Postal Service Cutbacks Cause Retailers and Others to Prepare for the Worse

ShippingSnail mail is about to trudge even slower, forcing companies dependent
on the postal service, such as prescription-medication firm Express Scripts and thousands of small businesses, to revamp fundamental business models.

The U.S. Postal Service‘s
plan to save $2.1 billion a year and fend off possible bankruptcy
threatens to end almost all overnight delivery of first-class letters
and postcards next year.

“Everyone from
Netflix to timely magazines to the greeting card industry to political
campaigns who still rely massively on traditional mail deliveries will
be negatively impacted,” says Adam Hanft, a consumer-marketing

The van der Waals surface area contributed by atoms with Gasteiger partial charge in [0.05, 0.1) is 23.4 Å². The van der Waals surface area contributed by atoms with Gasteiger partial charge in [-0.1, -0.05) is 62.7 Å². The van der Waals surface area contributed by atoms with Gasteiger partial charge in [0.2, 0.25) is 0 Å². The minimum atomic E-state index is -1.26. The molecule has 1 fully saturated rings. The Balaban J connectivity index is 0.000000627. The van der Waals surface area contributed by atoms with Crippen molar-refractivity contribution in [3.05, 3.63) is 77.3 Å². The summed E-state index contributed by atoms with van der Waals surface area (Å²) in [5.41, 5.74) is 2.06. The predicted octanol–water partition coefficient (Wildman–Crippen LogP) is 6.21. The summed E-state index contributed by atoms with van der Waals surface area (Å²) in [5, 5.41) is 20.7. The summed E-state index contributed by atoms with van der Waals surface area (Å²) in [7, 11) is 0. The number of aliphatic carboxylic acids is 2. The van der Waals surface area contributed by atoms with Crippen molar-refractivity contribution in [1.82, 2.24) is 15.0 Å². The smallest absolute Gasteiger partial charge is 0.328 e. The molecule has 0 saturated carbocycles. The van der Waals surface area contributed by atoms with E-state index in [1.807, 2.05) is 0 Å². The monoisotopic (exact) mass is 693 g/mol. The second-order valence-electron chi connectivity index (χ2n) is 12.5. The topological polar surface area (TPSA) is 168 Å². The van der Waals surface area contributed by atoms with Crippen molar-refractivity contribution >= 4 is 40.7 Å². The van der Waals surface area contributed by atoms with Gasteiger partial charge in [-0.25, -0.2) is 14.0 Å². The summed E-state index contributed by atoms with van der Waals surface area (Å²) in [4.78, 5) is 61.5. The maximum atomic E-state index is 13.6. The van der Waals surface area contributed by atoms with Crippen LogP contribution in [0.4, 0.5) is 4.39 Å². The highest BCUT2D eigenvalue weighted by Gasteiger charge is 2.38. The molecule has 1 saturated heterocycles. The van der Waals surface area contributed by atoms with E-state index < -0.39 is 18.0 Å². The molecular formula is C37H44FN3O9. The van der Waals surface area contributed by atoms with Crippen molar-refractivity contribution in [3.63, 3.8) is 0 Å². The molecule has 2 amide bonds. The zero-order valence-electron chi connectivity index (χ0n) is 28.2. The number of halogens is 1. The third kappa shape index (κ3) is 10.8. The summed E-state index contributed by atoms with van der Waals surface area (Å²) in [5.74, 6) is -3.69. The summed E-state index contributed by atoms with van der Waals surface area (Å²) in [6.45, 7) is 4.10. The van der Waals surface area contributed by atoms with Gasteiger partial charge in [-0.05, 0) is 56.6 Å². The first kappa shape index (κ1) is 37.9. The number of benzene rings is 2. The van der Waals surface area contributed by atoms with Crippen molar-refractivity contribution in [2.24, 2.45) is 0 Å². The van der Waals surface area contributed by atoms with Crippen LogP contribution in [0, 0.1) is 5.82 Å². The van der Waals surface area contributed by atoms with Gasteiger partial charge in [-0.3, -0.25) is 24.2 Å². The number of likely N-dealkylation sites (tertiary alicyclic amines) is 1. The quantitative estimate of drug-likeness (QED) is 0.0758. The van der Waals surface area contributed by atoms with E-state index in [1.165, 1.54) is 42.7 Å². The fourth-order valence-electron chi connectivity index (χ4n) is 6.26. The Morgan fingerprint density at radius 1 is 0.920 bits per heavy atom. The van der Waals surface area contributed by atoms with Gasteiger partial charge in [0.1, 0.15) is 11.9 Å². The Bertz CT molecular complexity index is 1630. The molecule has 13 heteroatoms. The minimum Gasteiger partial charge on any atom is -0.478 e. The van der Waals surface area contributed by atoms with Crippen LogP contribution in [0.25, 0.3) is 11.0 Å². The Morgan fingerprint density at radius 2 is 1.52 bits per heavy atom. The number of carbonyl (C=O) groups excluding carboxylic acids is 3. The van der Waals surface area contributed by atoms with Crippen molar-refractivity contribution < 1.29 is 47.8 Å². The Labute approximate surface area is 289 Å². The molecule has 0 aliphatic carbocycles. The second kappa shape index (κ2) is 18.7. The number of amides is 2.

specialist who heads Hanft Projects.

Online
retailers — not to mention small and midsize businesses — that are
dependent on timely shipping could feel the pinch. Nearly one-fourth of
local merchants use direct mail as a crucial marketing strategy,
according to MerchantCircle, the largest social network of local
business owners in the U.S.

Spreadshirt.com
estimates 92% of the specialized T-shirts and apparel it sells are
shipped, via a third-party, through the Postal Service. It ships about
150,000 packages a month, which typically take two to three days for
delivery.

The threat of discontinued Saturday
mail service, which would require congressional approval, could add
two days. “That is unacceptable,” says Mark Venezia, vice president of
global sales and marketing for Spreadshirt. The company may start
shipping some products by UPS, he says.

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Source: Jon Swartz, USA TODAY